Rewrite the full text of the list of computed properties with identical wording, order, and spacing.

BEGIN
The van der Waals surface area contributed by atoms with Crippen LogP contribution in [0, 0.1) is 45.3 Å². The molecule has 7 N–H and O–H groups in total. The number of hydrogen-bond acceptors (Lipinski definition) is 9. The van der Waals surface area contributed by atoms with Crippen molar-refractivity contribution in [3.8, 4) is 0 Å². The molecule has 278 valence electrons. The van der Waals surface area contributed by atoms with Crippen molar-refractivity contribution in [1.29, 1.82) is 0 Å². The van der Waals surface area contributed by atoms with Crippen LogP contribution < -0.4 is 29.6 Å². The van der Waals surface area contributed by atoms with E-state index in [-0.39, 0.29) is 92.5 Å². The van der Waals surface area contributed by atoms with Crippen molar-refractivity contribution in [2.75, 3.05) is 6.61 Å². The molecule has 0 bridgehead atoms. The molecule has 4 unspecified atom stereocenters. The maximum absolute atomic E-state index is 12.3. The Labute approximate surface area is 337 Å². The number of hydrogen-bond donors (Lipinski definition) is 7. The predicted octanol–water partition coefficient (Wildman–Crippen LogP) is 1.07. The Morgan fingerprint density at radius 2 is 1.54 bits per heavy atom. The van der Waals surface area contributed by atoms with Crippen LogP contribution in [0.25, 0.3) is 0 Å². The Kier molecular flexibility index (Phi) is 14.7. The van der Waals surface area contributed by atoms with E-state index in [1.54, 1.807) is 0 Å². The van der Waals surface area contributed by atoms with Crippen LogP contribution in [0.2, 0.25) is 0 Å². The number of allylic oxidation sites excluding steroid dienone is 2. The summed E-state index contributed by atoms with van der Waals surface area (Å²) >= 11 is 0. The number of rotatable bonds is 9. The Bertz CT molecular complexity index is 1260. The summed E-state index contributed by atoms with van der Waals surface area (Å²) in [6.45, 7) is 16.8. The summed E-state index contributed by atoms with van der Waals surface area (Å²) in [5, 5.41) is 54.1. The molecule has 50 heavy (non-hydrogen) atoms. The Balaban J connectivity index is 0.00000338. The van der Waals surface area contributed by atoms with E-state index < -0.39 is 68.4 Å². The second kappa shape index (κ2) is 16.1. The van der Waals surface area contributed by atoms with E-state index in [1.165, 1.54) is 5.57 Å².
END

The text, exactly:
The van der Waals surface area contributed by atoms with Crippen LogP contribution in [0, 0.1) is 45.3 Å². The molecule has 7 N–H and O–H groups in total. The number of hydrogen-bond acceptors (Lipinski definition) is 9. The van der Waals surface area contributed by atoms with Crippen molar-refractivity contribution in [3.8, 4) is 0 Å². The molecule has 278 valence electrons. The van der Waals surface area contributed by atoms with Crippen molar-refractivity contribution in [1.29, 1.82) is 0 Å². The van der Waals surface area contributed by atoms with Crippen LogP contribution < -0.4 is 29.6 Å². The van der Waals surface area contributed by atoms with E-state index in [-0.39, 0.29) is 92.5 Å². The van der Waals surface area contributed by atoms with Crippen molar-refractivity contribution in [2.75, 3.05) is 6.61 Å². The molecule has 0 bridgehead atoms. The molecule has 4 unspecified atom stereocenters. The maximum absolute atomic E-state index is 12.3. The Labute approximate surface area is 337 Å². The number of hydrogen-bond donors (Lipinski definition) is 7. The predicted octanol–water partition coefficient (Wildman–Crippen LogP) is 1.07. The Morgan fingerprint density at radius 2 is 1.54 bits per heavy atom. The van der Waals surface area contributed by atoms with Crippen LogP contribution in [0.25, 0.3) is 0 Å². The Kier molecular flexibility index (Phi) is 14.7. The van der Waals surface area contributed by atoms with E-state index in [1.54, 1.807) is 0 Å². The van der Waals surface area contributed by atoms with Crippen LogP contribution in [0.2, 0.25) is 0 Å². The number of allylic oxidation sites excluding steroid dienone is 2. The summed E-state index contributed by atoms with van der Waals surface area (Å²) >= 11 is 0. The number of rotatable bonds is 9. The Bertz CT molecular complexity index is 1260. The summed E-state index contributed by atoms with van der Waals surface area (Å²) in [6.45, 7) is 16.8. The summed E-state index contributed by atoms with van der Waals surface area (Å²) in [5, 5.41) is 54.1. The molecule has 50 heavy (non-hydrogen) atoms. The Balaban J connectivity index is 0.00000338. The van der Waals surface area contributed by atoms with E-state index < -0.39 is 68.4 Å². The second kappa shape index (κ2) is 16.1. The van der Waals surface area contributed by atoms with E-state index in [1.165, 1.54) is 5.57 Å².